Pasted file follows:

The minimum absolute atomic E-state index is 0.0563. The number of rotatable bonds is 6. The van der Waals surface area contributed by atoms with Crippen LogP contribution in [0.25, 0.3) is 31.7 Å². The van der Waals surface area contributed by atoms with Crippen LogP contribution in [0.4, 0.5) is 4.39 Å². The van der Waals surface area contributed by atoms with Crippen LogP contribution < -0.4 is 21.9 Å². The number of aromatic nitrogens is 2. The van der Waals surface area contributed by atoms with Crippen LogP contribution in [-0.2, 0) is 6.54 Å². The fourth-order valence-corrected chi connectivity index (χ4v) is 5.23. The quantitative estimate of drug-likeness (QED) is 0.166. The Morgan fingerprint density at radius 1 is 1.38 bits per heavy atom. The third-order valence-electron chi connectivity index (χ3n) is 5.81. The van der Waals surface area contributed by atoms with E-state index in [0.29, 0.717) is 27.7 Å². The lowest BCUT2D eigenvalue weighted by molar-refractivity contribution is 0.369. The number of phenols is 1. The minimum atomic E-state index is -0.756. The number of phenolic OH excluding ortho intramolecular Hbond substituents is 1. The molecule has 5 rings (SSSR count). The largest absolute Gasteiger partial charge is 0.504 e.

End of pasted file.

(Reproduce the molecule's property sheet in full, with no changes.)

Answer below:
The minimum absolute atomic E-state index is 0.0563. The number of rotatable bonds is 6. The van der Waals surface area contributed by atoms with Crippen LogP contribution in [0.25, 0.3) is 31.7 Å². The van der Waals surface area contributed by atoms with Crippen LogP contribution in [0.4, 0.5) is 4.39 Å². The van der Waals surface area contributed by atoms with Crippen LogP contribution < -0.4 is 21.9 Å². The number of aromatic nitrogens is 2. The van der Waals surface area contributed by atoms with Crippen LogP contribution in [-0.2, 0) is 6.54 Å². The fourth-order valence-corrected chi connectivity index (χ4v) is 5.23. The quantitative estimate of drug-likeness (QED) is 0.166. The Morgan fingerprint density at radius 1 is 1.38 bits per heavy atom. The third-order valence-electron chi connectivity index (χ3n) is 5.81. The van der Waals surface area contributed by atoms with E-state index in [0.29, 0.717) is 27.7 Å². The lowest BCUT2D eigenvalue weighted by molar-refractivity contribution is 0.369. The number of phenols is 1. The minimum atomic E-state index is -0.756. The number of phenolic OH excluding ortho intramolecular Hbond substituents is 1. The molecule has 5 rings (SSSR count). The largest absolute Gasteiger partial charge is 0.504 e.